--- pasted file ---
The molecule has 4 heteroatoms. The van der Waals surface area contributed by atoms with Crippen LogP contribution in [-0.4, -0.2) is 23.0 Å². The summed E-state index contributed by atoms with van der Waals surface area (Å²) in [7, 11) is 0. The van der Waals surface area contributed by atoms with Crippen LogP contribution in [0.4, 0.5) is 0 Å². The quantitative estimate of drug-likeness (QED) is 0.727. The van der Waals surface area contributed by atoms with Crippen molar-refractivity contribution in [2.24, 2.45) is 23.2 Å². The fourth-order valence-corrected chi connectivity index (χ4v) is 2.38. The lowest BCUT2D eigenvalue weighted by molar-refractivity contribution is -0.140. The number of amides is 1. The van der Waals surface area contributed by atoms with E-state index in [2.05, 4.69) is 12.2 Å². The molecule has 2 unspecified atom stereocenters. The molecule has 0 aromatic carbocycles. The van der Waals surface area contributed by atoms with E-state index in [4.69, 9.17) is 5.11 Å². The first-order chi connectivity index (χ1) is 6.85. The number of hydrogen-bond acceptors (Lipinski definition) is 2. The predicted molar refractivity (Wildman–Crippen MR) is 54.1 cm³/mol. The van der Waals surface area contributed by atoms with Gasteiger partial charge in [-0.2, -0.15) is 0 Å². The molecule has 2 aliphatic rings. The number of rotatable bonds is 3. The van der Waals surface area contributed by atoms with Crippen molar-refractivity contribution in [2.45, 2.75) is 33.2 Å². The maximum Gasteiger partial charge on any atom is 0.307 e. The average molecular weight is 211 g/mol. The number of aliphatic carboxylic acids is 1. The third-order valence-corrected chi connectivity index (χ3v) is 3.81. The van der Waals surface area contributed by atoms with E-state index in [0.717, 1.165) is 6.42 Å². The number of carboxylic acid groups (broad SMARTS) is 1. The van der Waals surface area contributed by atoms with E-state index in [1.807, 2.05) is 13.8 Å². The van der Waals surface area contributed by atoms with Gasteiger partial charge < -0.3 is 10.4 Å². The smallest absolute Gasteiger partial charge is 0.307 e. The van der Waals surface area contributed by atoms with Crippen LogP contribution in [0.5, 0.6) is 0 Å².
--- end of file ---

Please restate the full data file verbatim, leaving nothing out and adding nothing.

The molecule has 4 heteroatoms. The van der Waals surface area contributed by atoms with Crippen LogP contribution in [-0.4, -0.2) is 23.0 Å². The summed E-state index contributed by atoms with van der Waals surface area (Å²) in [7, 11) is 0. The van der Waals surface area contributed by atoms with Crippen LogP contribution in [0.4, 0.5) is 0 Å². The quantitative estimate of drug-likeness (QED) is 0.727. The van der Waals surface area contributed by atoms with Crippen molar-refractivity contribution in [2.24, 2.45) is 23.2 Å². The fourth-order valence-corrected chi connectivity index (χ4v) is 2.38. The lowest BCUT2D eigenvalue weighted by molar-refractivity contribution is -0.140. The number of amides is 1. The van der Waals surface area contributed by atoms with E-state index in [2.05, 4.69) is 12.2 Å². The molecule has 2 unspecified atom stereocenters. The molecule has 0 aromatic carbocycles. The van der Waals surface area contributed by atoms with E-state index in [4.69, 9.17) is 5.11 Å². The first-order chi connectivity index (χ1) is 6.85. The number of hydrogen-bond acceptors (Lipinski definition) is 2. The predicted molar refractivity (Wildman–Crippen MR) is 54.1 cm³/mol. The van der Waals surface area contributed by atoms with Gasteiger partial charge in [-0.2, -0.15) is 0 Å². The molecule has 2 aliphatic rings. The number of rotatable bonds is 3. The van der Waals surface area contributed by atoms with Crippen molar-refractivity contribution in [2.45, 2.75) is 33.2 Å². The maximum Gasteiger partial charge on any atom is 0.307 e. The average molecular weight is 211 g/mol. The number of aliphatic carboxylic acids is 1. The third-order valence-corrected chi connectivity index (χ3v) is 3.81. The van der Waals surface area contributed by atoms with E-state index in [0.717, 1.165) is 6.42 Å². The number of carboxylic acid groups (broad SMARTS) is 1. The van der Waals surface area contributed by atoms with E-state index in [1.807, 2.05) is 13.8 Å². The van der Waals surface area contributed by atoms with Gasteiger partial charge < -0.3 is 10.4 Å². The smallest absolute Gasteiger partial charge is 0.307 e. The van der Waals surface area contributed by atoms with Crippen LogP contribution in [0.5, 0.6) is 0 Å².